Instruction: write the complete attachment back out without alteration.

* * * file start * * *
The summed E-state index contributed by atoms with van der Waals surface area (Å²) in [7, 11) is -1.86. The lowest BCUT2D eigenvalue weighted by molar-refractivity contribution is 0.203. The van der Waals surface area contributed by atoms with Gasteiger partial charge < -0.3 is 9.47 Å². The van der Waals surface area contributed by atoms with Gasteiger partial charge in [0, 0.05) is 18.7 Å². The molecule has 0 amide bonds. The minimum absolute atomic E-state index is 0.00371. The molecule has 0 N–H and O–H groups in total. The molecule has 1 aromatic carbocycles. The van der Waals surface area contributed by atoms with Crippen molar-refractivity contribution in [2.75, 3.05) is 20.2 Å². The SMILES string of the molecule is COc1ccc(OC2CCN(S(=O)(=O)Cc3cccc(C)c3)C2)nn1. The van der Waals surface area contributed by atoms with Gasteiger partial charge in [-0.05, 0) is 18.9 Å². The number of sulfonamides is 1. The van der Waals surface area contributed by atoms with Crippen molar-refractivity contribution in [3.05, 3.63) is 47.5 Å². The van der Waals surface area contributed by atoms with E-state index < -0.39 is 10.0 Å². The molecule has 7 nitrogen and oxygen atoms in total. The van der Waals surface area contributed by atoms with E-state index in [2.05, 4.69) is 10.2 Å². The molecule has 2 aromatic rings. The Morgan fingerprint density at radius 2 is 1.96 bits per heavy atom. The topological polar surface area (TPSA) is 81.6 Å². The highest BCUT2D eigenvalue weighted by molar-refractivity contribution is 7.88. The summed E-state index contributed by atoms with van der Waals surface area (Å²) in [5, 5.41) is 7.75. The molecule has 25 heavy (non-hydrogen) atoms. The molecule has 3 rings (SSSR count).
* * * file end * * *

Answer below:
The summed E-state index contributed by atoms with van der Waals surface area (Å²) in [7, 11) is -1.86. The lowest BCUT2D eigenvalue weighted by molar-refractivity contribution is 0.203. The van der Waals surface area contributed by atoms with Gasteiger partial charge < -0.3 is 9.47 Å². The van der Waals surface area contributed by atoms with Gasteiger partial charge in [0, 0.05) is 18.7 Å². The molecule has 0 amide bonds. The minimum absolute atomic E-state index is 0.00371. The molecule has 0 N–H and O–H groups in total. The molecule has 1 aromatic carbocycles. The van der Waals surface area contributed by atoms with Crippen molar-refractivity contribution in [2.75, 3.05) is 20.2 Å². The SMILES string of the molecule is COc1ccc(OC2CCN(S(=O)(=O)Cc3cccc(C)c3)C2)nn1. The van der Waals surface area contributed by atoms with Gasteiger partial charge in [-0.05, 0) is 18.9 Å². The number of sulfonamides is 1. The van der Waals surface area contributed by atoms with Crippen molar-refractivity contribution in [3.05, 3.63) is 47.5 Å². The van der Waals surface area contributed by atoms with E-state index < -0.39 is 10.0 Å². The molecule has 7 nitrogen and oxygen atoms in total. The van der Waals surface area contributed by atoms with E-state index in [2.05, 4.69) is 10.2 Å². The molecule has 2 aromatic rings. The Morgan fingerprint density at radius 2 is 1.96 bits per heavy atom. The topological polar surface area (TPSA) is 81.6 Å². The highest BCUT2D eigenvalue weighted by molar-refractivity contribution is 7.88. The summed E-state index contributed by atoms with van der Waals surface area (Å²) in [5, 5.41) is 7.75. The molecule has 25 heavy (non-hydrogen) atoms. The molecule has 3 rings (SSSR count).